Right in the middle of an abnormally long Alberta winter, the Rural Alberta Advantage return with a wintery album. From the driving-in-a-whiteout front cover to the numerous icy references throughout the LP, Departing plays like a counterpart to the late summer sunset that was their first album, Hometowns.
On Departing, the band stays close to the formula that made Hometowns such a quiet, slow-building success. The album is full of songs about love, loss and reconciliation, set against the backdrop of lead singer Nils Edenloff’s sharp vocals and ramshackle acoustic guitar. Once again, Paul Banwatt’s skillful drumming stands out — particularly on “Stamp,” where his frantic fills and rolls ambitiously take centre stage in the mix. While Banwatt’s precise energetic rhythms do not carry as much as they did on Hometowns, his presence is still key for the band.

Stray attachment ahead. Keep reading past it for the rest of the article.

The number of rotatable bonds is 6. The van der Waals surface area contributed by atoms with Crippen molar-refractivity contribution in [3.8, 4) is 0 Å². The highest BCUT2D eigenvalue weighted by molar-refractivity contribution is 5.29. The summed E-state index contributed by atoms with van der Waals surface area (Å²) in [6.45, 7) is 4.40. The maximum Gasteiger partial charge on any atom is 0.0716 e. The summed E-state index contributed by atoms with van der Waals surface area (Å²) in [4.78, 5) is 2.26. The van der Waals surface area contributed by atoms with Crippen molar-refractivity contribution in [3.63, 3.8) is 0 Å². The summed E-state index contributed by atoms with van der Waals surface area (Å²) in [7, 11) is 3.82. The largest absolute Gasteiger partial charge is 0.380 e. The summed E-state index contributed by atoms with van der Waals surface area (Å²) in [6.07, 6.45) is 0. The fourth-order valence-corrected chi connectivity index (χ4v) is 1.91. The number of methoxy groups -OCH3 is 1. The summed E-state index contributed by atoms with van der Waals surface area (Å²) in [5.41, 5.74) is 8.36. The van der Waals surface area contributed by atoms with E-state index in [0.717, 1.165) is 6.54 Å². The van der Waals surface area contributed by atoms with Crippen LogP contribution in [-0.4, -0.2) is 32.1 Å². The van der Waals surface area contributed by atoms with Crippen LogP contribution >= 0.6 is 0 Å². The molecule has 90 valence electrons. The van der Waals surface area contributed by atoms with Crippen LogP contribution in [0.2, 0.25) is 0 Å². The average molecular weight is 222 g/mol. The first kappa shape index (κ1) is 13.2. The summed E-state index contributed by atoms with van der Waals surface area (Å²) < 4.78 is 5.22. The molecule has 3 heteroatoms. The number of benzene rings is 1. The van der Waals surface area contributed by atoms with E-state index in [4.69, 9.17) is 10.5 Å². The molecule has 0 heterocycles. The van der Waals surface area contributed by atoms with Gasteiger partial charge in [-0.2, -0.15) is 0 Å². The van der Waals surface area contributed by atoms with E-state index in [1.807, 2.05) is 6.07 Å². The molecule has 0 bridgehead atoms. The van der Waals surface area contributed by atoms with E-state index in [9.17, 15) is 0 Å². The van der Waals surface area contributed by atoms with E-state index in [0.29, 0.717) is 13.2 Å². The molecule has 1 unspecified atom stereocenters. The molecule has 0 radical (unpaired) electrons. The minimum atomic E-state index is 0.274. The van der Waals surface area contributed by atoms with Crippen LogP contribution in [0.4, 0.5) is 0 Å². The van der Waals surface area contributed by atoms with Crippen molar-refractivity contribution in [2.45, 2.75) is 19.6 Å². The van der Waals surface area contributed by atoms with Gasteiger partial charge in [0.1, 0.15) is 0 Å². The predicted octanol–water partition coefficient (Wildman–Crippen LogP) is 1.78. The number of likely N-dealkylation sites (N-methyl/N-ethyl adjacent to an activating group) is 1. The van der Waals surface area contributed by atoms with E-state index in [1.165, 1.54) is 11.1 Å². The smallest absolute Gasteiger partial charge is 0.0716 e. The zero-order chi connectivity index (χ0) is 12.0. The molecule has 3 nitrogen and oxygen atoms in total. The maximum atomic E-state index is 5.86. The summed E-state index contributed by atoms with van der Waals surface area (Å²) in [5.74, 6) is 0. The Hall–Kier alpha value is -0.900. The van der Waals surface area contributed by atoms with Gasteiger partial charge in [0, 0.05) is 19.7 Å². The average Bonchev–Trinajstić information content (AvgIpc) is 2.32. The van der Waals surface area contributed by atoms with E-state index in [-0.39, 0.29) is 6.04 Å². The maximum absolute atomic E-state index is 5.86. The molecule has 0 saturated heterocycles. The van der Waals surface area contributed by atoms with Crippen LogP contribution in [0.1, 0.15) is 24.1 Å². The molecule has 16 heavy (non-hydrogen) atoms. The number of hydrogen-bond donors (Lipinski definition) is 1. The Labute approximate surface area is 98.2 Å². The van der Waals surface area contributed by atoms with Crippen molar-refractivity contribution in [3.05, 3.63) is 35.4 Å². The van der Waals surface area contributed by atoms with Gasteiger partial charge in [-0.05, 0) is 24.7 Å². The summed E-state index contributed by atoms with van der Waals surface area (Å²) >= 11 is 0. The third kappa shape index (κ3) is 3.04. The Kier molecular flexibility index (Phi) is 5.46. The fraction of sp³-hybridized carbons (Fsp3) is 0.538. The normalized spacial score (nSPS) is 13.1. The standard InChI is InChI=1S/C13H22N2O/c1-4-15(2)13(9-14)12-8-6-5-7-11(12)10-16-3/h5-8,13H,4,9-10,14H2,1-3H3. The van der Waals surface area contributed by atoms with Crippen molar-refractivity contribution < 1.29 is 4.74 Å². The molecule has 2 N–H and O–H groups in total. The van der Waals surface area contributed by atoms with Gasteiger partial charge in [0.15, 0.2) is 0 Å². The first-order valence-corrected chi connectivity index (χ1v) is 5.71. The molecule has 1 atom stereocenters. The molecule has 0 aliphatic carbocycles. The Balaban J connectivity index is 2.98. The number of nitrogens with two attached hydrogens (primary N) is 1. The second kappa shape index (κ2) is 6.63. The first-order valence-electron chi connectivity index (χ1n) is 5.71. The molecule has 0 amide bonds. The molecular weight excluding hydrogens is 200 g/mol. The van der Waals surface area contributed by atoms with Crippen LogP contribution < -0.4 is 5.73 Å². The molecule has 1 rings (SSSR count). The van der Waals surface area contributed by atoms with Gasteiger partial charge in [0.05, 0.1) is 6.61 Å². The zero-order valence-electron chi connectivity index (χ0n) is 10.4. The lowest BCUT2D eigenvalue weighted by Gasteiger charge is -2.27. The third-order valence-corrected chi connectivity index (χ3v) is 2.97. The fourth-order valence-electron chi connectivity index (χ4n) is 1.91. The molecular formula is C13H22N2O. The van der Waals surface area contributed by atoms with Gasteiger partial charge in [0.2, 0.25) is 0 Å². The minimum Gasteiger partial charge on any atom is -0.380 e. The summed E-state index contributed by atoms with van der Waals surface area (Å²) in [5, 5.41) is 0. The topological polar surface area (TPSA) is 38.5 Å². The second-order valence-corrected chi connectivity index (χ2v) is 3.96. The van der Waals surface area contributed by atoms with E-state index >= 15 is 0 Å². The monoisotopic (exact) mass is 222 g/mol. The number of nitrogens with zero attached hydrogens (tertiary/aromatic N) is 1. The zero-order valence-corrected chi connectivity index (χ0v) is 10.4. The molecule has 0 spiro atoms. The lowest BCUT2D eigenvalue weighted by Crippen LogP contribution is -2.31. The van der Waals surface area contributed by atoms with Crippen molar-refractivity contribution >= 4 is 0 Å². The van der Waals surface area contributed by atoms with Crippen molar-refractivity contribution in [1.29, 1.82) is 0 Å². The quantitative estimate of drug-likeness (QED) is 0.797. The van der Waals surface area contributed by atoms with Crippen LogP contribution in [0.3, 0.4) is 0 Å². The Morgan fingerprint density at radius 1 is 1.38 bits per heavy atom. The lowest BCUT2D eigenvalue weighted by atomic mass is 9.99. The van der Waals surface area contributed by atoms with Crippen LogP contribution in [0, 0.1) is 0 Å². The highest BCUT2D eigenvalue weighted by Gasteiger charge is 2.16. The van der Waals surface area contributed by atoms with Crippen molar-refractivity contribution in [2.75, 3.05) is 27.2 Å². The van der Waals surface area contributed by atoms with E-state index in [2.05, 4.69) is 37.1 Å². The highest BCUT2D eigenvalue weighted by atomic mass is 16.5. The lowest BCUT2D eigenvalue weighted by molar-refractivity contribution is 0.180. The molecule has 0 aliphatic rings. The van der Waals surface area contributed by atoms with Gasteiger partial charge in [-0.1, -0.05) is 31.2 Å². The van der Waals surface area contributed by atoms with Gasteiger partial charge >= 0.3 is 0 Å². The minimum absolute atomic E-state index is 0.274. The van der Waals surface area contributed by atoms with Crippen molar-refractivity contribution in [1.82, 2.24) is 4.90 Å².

The Rural Alberta Advantage effectively and deftly capture the sound of small town Alberta. Edenloff’s guitar often plays like a late night barn yard stomp, while Amy Cole’s expanding keys invoke the image of the never-ending sky over the prairies. While Departing may not quite live up to their strong debut, it nonetheless is a very solid piece of work that will stick with you.